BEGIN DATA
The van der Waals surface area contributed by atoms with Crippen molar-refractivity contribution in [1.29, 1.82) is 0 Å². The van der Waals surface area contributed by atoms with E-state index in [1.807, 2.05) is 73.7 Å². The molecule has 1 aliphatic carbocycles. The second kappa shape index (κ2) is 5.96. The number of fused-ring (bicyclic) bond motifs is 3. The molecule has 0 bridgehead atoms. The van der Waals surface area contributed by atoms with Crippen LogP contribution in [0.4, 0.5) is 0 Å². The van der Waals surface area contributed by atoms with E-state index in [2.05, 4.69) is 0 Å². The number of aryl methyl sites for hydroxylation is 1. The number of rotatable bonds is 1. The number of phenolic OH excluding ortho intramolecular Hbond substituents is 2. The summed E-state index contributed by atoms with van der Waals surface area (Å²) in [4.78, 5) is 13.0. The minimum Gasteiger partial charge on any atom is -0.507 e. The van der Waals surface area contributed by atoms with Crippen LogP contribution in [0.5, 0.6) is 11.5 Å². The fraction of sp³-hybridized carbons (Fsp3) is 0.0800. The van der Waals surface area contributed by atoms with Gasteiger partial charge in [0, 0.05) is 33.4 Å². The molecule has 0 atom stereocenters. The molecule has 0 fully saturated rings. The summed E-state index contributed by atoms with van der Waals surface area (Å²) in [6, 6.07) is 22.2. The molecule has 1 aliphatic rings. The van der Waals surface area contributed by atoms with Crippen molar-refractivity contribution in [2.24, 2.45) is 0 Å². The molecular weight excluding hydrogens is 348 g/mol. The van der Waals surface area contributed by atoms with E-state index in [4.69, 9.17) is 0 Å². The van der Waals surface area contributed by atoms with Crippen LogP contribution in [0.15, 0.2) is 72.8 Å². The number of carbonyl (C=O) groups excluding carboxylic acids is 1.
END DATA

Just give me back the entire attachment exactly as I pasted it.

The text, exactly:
The van der Waals surface area contributed by atoms with Crippen molar-refractivity contribution in [1.29, 1.82) is 0 Å². The van der Waals surface area contributed by atoms with E-state index in [1.807, 2.05) is 73.7 Å². The molecule has 1 aliphatic carbocycles. The second kappa shape index (κ2) is 5.96. The number of fused-ring (bicyclic) bond motifs is 3. The molecule has 0 bridgehead atoms. The van der Waals surface area contributed by atoms with Crippen LogP contribution in [0.4, 0.5) is 0 Å². The van der Waals surface area contributed by atoms with E-state index in [2.05, 4.69) is 0 Å². The number of aryl methyl sites for hydroxylation is 1. The number of rotatable bonds is 1. The number of phenolic OH excluding ortho intramolecular Hbond substituents is 2. The summed E-state index contributed by atoms with van der Waals surface area (Å²) in [4.78, 5) is 13.0. The minimum Gasteiger partial charge on any atom is -0.507 e. The van der Waals surface area contributed by atoms with Crippen LogP contribution in [0.5, 0.6) is 11.5 Å². The fraction of sp³-hybridized carbons (Fsp3) is 0.0800. The van der Waals surface area contributed by atoms with Gasteiger partial charge in [0, 0.05) is 33.4 Å². The molecule has 0 atom stereocenters. The molecule has 0 fully saturated rings. The summed E-state index contributed by atoms with van der Waals surface area (Å²) in [6, 6.07) is 22.2. The molecule has 1 aliphatic rings. The van der Waals surface area contributed by atoms with Crippen molar-refractivity contribution in [2.24, 2.45) is 0 Å². The molecular weight excluding hydrogens is 348 g/mol. The van der Waals surface area contributed by atoms with E-state index in [4.69, 9.17) is 0 Å². The van der Waals surface area contributed by atoms with Crippen LogP contribution in [0.15, 0.2) is 72.8 Å². The number of carbonyl (C=O) groups excluding carboxylic acids is 1.